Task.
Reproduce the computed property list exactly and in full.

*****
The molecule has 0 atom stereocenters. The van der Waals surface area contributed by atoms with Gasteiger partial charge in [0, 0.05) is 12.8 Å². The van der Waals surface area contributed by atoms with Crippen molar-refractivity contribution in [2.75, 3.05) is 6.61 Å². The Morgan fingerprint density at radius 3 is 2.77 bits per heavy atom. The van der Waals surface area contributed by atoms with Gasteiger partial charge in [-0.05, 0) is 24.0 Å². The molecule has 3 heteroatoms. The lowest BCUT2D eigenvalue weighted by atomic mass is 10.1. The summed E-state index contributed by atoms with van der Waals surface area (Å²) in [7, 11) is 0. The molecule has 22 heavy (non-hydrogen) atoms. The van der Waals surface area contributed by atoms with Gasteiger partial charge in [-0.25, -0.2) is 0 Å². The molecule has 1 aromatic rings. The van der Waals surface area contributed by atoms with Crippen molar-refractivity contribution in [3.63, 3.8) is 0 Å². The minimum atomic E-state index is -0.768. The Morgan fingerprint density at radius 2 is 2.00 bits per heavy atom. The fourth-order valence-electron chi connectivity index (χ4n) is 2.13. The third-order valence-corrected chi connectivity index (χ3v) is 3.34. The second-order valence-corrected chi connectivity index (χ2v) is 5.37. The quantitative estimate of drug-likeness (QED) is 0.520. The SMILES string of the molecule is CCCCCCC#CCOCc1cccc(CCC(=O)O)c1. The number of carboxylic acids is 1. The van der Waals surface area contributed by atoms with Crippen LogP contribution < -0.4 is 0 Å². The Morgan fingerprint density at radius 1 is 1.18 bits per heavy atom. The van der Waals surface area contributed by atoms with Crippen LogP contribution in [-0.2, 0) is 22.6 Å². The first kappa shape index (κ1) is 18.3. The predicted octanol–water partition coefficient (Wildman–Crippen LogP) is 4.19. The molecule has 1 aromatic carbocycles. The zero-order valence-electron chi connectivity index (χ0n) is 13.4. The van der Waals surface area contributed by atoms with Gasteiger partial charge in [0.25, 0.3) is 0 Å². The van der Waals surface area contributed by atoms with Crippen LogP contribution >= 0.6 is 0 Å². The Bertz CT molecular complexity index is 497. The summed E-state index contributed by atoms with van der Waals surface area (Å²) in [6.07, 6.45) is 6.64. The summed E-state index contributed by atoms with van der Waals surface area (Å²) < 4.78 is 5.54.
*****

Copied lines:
The molecule has 0 atom stereocenters. The van der Waals surface area contributed by atoms with Gasteiger partial charge in [0, 0.05) is 12.8 Å². The van der Waals surface area contributed by atoms with Crippen molar-refractivity contribution in [2.75, 3.05) is 6.61 Å². The Morgan fingerprint density at radius 3 is 2.77 bits per heavy atom. The van der Waals surface area contributed by atoms with Gasteiger partial charge in [-0.05, 0) is 24.0 Å². The molecule has 3 heteroatoms. The lowest BCUT2D eigenvalue weighted by atomic mass is 10.1. The summed E-state index contributed by atoms with van der Waals surface area (Å²) in [7, 11) is 0. The molecule has 22 heavy (non-hydrogen) atoms. The van der Waals surface area contributed by atoms with Gasteiger partial charge in [-0.25, -0.2) is 0 Å². The molecule has 1 aromatic rings. The van der Waals surface area contributed by atoms with Crippen molar-refractivity contribution in [3.63, 3.8) is 0 Å². The minimum atomic E-state index is -0.768. The Morgan fingerprint density at radius 2 is 2.00 bits per heavy atom. The fourth-order valence-electron chi connectivity index (χ4n) is 2.13. The third-order valence-corrected chi connectivity index (χ3v) is 3.34. The second-order valence-corrected chi connectivity index (χ2v) is 5.37. The quantitative estimate of drug-likeness (QED) is 0.520. The SMILES string of the molecule is CCCCCCC#CCOCc1cccc(CCC(=O)O)c1. The number of carboxylic acids is 1. The van der Waals surface area contributed by atoms with Crippen LogP contribution < -0.4 is 0 Å². The Morgan fingerprint density at radius 1 is 1.18 bits per heavy atom. The van der Waals surface area contributed by atoms with Crippen LogP contribution in [-0.2, 0) is 22.6 Å². The first kappa shape index (κ1) is 18.3. The predicted octanol–water partition coefficient (Wildman–Crippen LogP) is 4.19. The molecule has 1 aromatic carbocycles. The zero-order valence-electron chi connectivity index (χ0n) is 13.4. The van der Waals surface area contributed by atoms with Gasteiger partial charge in [0.25, 0.3) is 0 Å². The van der Waals surface area contributed by atoms with Crippen LogP contribution >= 0.6 is 0 Å². The Bertz CT molecular complexity index is 497. The summed E-state index contributed by atoms with van der Waals surface area (Å²) in [6.07, 6.45) is 6.64. The summed E-state index contributed by atoms with van der Waals surface area (Å²) < 4.78 is 5.54.